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HRx Radio – Executive Conversations: On Friday mornings, John Sumser interviews key executives from around the industry. The conversation covers what makes the executive tick and what makes their company great.

HRx Radio – Executive Conversations

Guest: Joey Price, Founder and CEO, Jumpstart:HR
Episode: 325
Air Date: May 3, 2019




Important: Our transcripts at HRExaminer are AI-powered (and fairly accurate) but there are still instances where the robots get confused and make errors. Please expect some inaccuracies as you read through the text of this conversation. Thank you for your understanding.

Full Transcript with timecode

00:00:13:25 – 00:00:33:17
Good morning and welcome to HR Examiner’s Executive Conversations, I’m your host John Sumser and today we’re going to be talking with Joey Price, who’s the founder and CEO of Jump Start HR (among seventy five other things). And so we’re going to get into who he is and what he does. Hi Joey.

00:00:35:06 – 00:00:39:13
Hey John, it’s a pleasure. I just hung all my 75 hats at home.

00:00:39:16 – 00:00:43:07
So I’m excited to chat with you today about everything that’s going on.

00:00:43:27 – 00:00:49:27
So take a moment and give us a deep introduction, who are you, what do you do, what turns you on.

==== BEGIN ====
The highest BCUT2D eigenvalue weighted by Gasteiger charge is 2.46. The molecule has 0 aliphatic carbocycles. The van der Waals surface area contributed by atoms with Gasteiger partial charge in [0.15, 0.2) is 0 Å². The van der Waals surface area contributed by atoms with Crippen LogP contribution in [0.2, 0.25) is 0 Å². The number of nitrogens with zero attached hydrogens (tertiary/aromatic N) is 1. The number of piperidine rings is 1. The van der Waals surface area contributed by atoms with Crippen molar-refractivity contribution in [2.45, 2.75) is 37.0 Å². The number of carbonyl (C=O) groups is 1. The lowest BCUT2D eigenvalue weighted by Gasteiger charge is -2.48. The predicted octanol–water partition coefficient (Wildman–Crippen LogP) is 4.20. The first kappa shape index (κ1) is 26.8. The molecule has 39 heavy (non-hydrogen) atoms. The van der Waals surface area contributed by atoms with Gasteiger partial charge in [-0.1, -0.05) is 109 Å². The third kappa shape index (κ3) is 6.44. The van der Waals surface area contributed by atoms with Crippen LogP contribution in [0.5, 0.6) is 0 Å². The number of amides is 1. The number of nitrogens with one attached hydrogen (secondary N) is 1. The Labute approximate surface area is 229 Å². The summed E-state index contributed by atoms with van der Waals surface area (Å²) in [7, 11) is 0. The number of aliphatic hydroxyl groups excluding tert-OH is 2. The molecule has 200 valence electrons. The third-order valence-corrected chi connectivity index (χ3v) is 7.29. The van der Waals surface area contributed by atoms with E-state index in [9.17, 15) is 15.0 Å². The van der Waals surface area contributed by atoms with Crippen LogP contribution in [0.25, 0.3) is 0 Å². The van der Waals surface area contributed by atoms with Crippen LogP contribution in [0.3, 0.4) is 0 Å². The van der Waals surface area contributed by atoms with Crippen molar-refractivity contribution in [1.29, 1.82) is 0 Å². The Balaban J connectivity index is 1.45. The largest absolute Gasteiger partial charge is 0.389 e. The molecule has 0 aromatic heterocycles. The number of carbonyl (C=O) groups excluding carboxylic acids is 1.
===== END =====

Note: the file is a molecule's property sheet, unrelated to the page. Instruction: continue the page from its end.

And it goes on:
00:00:50:09 – 00:01:27:04
I am Joey Price founder of Jump Start HR, and at Jump Start we provide outsourcing and consulting services for small businesses and start ups the small businesses and start ups who want more than a handbook. But they really want those CHRO level eyes on their strategy and their business and I’ve had the company since 2011 so this would be our eighth year in business and we operate across the country with businesses all the way from California to D.C.

00:01:27:29 – 00:01:58:13
and that’s been fun. Offshoots of that have been my podcast. A podcast of business life and coffee where it’s a weekly conversation with entrepreneurs or about things that outsource care about and then also I was an adjunct professor for awhile at Stony Brook University between graduate level eight are as well as sitting on the H.R. advisory board for the food business.

00:01:59:04 – 00:02:33:24